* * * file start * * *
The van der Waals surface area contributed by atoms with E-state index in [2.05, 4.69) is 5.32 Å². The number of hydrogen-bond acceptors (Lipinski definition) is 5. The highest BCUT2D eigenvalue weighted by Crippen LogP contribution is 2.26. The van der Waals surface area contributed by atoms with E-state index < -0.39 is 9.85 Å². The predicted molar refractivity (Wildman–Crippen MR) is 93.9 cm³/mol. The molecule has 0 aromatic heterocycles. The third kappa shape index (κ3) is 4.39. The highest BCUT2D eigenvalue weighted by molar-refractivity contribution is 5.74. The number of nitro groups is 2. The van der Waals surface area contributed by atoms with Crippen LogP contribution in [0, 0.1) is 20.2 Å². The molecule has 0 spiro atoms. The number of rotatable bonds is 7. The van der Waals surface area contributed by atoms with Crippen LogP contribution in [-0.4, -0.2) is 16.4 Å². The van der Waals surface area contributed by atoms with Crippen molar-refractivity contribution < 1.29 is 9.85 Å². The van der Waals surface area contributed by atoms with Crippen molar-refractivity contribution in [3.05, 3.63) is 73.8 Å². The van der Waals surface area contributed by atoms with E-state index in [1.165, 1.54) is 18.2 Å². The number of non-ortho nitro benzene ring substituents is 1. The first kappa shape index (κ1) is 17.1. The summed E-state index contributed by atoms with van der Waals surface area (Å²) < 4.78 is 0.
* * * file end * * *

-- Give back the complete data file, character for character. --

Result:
The van der Waals surface area contributed by atoms with E-state index in [2.05, 4.69) is 5.32 Å². The number of hydrogen-bond acceptors (Lipinski definition) is 5. The highest BCUT2D eigenvalue weighted by Crippen LogP contribution is 2.26. The van der Waals surface area contributed by atoms with E-state index < -0.39 is 9.85 Å². The predicted molar refractivity (Wildman–Crippen MR) is 93.9 cm³/mol. The molecule has 0 aromatic heterocycles. The third kappa shape index (κ3) is 4.39. The highest BCUT2D eigenvalue weighted by molar-refractivity contribution is 5.74. The number of nitro groups is 2. The van der Waals surface area contributed by atoms with Crippen LogP contribution in [0, 0.1) is 20.2 Å². The molecule has 0 spiro atoms. The number of rotatable bonds is 7. The van der Waals surface area contributed by atoms with Crippen LogP contribution in [-0.4, -0.2) is 16.4 Å². The van der Waals surface area contributed by atoms with Crippen molar-refractivity contribution < 1.29 is 9.85 Å². The van der Waals surface area contributed by atoms with Crippen molar-refractivity contribution in [3.05, 3.63) is 73.8 Å². The van der Waals surface area contributed by atoms with E-state index in [1.165, 1.54) is 18.2 Å². The number of non-ortho nitro benzene ring substituents is 1. The first kappa shape index (κ1) is 17.1. The summed E-state index contributed by atoms with van der Waals surface area (Å²) < 4.78 is 0.